13 George Zimmerman Protestors Arrested

Los Angeles Mayor Eric Garcetti said violence and vandalism in city streets  resulted in 13 arrests in protests over George Zimmerman’s Florida acquittal in  the shooting death of Trayvon Martin.

Speaking at a news conference with Garcetti late Monday, LAPD Chief Charlie  Beck said about 150 people broke off from a larger, peaceful protest and began walking through the streets, committing multiple acts of vandalism and several  assaults.

The officials didn’t elaborate on the assaults or any potential injuries.

Beck said more than 300 officers were called to the scene. They were slow to  directly engage the protesters in an attempt to allow a peaceful end to the  demonstration.

He said police would take a much stricter posture if the protests continued  for another night.

Protesters ran through Los Angeles streets, stopping traffic, breaking  windows and at one point raiding a Wal-Mart store, and a major freeway was  blocked in the San Francisco Bay Area in the third night of protests in  California over George Zimmerman’s Florida acquittal in the shooting death of  Trayvon Martin.

Several hundred mostly peaceful protesters gathered Monday night at Leimert  Park southwest of downtown Los Angeles, many of them chanting, praying and  singing.

But a smaller group of about 100 people splintered off and began blocking  traffic on nearby Crenshaw Boulevard, some of them jumping on cars and breaking  windows.

At about 10 p.m., a few hours after the splinter protest began, police  declared the group an unlawful assembly, and many in the crowd began to  disperse.

Several protesters ran into a Wal-Mart store, where they knocked down  displays before store security chased them out, and police began guarding the  door.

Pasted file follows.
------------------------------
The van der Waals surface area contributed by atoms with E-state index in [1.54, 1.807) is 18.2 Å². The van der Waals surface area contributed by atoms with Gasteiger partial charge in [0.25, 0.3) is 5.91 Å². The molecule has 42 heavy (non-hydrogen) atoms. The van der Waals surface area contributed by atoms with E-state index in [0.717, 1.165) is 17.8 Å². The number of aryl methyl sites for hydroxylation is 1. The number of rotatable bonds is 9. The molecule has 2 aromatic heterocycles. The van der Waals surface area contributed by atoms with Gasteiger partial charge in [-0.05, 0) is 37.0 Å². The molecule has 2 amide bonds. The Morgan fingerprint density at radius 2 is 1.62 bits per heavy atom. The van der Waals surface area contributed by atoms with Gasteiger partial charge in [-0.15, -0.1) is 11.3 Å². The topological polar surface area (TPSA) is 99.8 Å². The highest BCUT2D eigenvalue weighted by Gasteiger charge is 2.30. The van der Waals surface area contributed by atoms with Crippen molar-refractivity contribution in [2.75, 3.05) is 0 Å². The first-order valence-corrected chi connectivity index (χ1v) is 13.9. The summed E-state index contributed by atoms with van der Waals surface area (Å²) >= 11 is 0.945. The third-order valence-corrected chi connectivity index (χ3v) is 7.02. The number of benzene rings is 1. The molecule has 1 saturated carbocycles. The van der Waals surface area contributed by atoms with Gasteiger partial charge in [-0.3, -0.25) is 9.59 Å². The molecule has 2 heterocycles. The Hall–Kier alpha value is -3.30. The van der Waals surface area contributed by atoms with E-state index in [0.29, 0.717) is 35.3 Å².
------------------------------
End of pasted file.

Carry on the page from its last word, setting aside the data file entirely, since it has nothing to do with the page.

TV news helicopters showed some people apparently throwing punches along the  street. There were no immediate reports of injuries.

“I commend the prayer rally attendees in Leimert Park for practicing peace,”  tweeted LA Mayor Eric Garcetti, who returned early from an East Coast visit. “I  call on people in street on Crenshaw to follow their example.”

In Oakland, dozens of demonstrators briefly blocked all lanes of Interstate  880 at the tail end of rush hour Monday evening, stopping traffic in both  directions for several minutes before they were cleared by authorities. Several  protesters laid their bicycles on the ground in front of stopped cars.

“You’ve got to go. You will go to jail,” one police officer shouted at  demonstrators who were blocking traffic, the Oakland Tribune reported. However,  police decided not to make arrests as the marchers, chanting “Justice for  Trayvon Martin,” were directed back to surface streets.

Later, another group tried to march up the onramp to Interstate 580 before  being turned away by Oakland police and California Highway Patrol officers.

The freeway protesters broke off from a larger group organized via social  media that gathered at Oakland City Hall about an hour earlier. Several people  were arrested for acts of violence and vandalism while marching from City Hall,  authorities said.

Over the weekend, demonstrators in Oakland and Los Angeles blocked traffic  and clashed with police in protests over a Florida jury’s acquittal of  neighborhood watch volunteer Zimmerman in the shooting death of the unarmed  black teenager.

Police shot beanbag rounds and arrested six people — including one on  suspicion of assaulting an officer — while breaking up relatively small  demonstrations before dawn.

No injuries were reported to either demonstrators or officers.

Most demonstrations around the state were peaceful.

Democratic Sen. Barbara Boxer sent a letter Monday to U.S. Attorney General  Eric Holder supporting the Justice Department decision to review the case to  determine whether Martin’s civil rights were violated.

“I respect the fact that the jury has spoken … but I don’t think this  should be the last word,” Boxer wrote in the letter.

“Trayvon Martin’s death was a tragedy and has raised many sensitive and  important issues,” she wrote. “We should explore every avenue in an effort to  ensure that something like this never happens again.”


Source: Associated Press